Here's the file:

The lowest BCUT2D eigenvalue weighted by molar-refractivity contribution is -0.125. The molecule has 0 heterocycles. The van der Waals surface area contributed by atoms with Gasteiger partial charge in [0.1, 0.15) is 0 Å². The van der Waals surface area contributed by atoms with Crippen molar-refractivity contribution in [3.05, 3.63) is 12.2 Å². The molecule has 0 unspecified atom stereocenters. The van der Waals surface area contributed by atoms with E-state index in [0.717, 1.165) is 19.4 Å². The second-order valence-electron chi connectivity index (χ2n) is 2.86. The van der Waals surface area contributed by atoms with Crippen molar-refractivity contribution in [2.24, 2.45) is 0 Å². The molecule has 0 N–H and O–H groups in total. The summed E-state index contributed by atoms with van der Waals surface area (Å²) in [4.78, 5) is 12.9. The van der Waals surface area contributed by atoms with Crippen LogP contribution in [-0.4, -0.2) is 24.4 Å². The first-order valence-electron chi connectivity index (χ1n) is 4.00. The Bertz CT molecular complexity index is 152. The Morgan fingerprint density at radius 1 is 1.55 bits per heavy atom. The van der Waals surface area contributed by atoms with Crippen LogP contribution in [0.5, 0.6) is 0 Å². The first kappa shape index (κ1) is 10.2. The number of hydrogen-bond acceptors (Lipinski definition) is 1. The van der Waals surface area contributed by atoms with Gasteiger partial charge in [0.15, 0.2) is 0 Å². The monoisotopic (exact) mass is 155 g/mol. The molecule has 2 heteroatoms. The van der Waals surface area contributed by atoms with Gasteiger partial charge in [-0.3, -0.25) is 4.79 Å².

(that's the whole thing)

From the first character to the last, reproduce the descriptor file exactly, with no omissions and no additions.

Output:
The lowest BCUT2D eigenvalue weighted by molar-refractivity contribution is -0.125. The molecule has 0 heterocycles. The van der Waals surface area contributed by atoms with Gasteiger partial charge in [0.1, 0.15) is 0 Å². The van der Waals surface area contributed by atoms with Crippen molar-refractivity contribution in [3.05, 3.63) is 12.2 Å². The molecule has 0 unspecified atom stereocenters. The van der Waals surface area contributed by atoms with E-state index in [0.717, 1.165) is 19.4 Å². The second-order valence-electron chi connectivity index (χ2n) is 2.86. The van der Waals surface area contributed by atoms with Crippen molar-refractivity contribution in [2.24, 2.45) is 0 Å². The molecule has 0 N–H and O–H groups in total. The summed E-state index contributed by atoms with van der Waals surface area (Å²) in [4.78, 5) is 12.9. The van der Waals surface area contributed by atoms with Crippen LogP contribution in [-0.4, -0.2) is 24.4 Å². The first-order valence-electron chi connectivity index (χ1n) is 4.00. The Bertz CT molecular complexity index is 152. The Morgan fingerprint density at radius 1 is 1.55 bits per heavy atom. The van der Waals surface area contributed by atoms with Crippen LogP contribution in [0.5, 0.6) is 0 Å². The first kappa shape index (κ1) is 10.2. The number of hydrogen-bond acceptors (Lipinski definition) is 1. The van der Waals surface area contributed by atoms with Gasteiger partial charge in [0.15, 0.2) is 0 Å². The monoisotopic (exact) mass is 155 g/mol. The molecule has 2 heteroatoms. The van der Waals surface area contributed by atoms with Gasteiger partial charge in [-0.3, -0.25) is 4.79 Å².